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Thursday, March 20, 2014

Back to the Garden of Eden

Many people are concerned about (allegedly) increasing inequality and some people are concerned about fertility rates permanently decreasing to below non-replacement leading to eventual extinction of the human species.  While I'm not personally worried about either of those issues, the good news is that there are long term forces that may eliminate both of these "problems."

I base this on the glorious and well-known (though not universally accepted) fact that stupid people have more children than smart people:
Demographic studies have indicated that in humans, fertility rate and intelligence tend to be inversely correlated, that is to say, the more intelligent, as measured by IQ tests, exhibit a lower total fertility rate than the less intelligent.
We're getting stupider at a pretty good clip:
Retherford and Sewell examined the association between the measured intelligence and fertility of over 9,000 high school graduates in Wisconsin in 1957, and confirmed the inverse relationship between IQ and fertility ..., they calculated a dysgenic decline of .57 IQ points per generation.
So that's 20 to 30 IQ points per millennium, making a person of average intelligence, one-thousand years from now, borderline imbecilic.

And probably plenty fertile.

The intelligence range of humans will probably be quite compressed as well.  That has the added benefit of compressing inequality since nobody will be smart enough to "get ahead" and humans will eventually become one big happy tribe wallowing in the muck in a new Garden of Eden, where ignorance and stupidity is bliss.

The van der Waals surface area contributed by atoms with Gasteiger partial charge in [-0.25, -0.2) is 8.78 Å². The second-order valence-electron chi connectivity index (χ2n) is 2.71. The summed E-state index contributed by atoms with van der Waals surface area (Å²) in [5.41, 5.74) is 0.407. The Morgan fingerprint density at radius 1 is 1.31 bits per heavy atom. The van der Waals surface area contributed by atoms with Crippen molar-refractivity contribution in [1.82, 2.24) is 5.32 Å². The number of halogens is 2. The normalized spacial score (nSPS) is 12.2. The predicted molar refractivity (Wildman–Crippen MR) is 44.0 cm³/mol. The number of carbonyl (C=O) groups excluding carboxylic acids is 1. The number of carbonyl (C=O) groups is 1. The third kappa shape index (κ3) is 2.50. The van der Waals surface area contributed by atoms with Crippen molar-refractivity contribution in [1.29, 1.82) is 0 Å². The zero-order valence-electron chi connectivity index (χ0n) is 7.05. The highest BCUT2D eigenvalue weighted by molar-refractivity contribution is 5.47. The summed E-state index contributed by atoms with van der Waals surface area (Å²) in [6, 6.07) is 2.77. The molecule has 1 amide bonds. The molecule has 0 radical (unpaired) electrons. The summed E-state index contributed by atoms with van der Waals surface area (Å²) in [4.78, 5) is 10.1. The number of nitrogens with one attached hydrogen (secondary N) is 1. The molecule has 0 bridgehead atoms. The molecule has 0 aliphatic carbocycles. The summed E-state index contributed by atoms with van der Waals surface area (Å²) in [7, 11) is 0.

Hopefully, no one will then be stupid enough to eat the fruit of knowledge and bring the numerous problems associated with intelligence upon humanity again.


Howard said...

Not to put too fine a point on it, but it is the fruit of the tree of knowledge of good and evil. Our elites have already embraced ignorance of that matter. On other matters they are walking briskly in the same direction.

Bret said...

In my garden of Eden, there is no good and evil, only knowledge and those too weak minded to use it.

Dang, I'm channeling Voldemort again. I hate when that happens! :-)

Somewhat more seriously, distinguishing good and evil is the most difficult knowledge that the intellect can contemplate. Makes modeling manifolds seem like child's play (for example).

erp said...

... but Bret it was the knowledge of good and evil that brought our downfall, not the knowledge of manifoldia and other esoterica.

BTW, I had a good laugh when you said in a post below that you guys had a good laugh about curved and unpredictable manifolds being called womanifolds.

If there were any real women in the group they might have been able to explain to you how the word might be interpreted to include both sexes.

Good to have you back.

Hey Skipper said...

... they calculated a dysgenic decline of .57 IQ points per generation.

The amply demonstrated Flynn effect says otherwise.

Clovis e Adri said...

That should give us a tip on how seriously we should take IQ tests.

Or much of psychology indeed.

Anonymous said...

IQ tests are useful and interesting data but they have the elephant problem. It's interesting to read the original work on that where those people were clearly aware of this issue, but it got lost along the way.

But I'll agree with Clovis that we shouldn't take them with any deep seriousness.

Bret said...

Hey skipper wrote: "The amply demonstrated Flynn effect says otherwise."

From the same article: "The Flynn effect may now have ended or reversed in some developed nations."

I think the Flynn effect was due to better nutrition and other environmental factors, just like people got taller. That won't go on forever.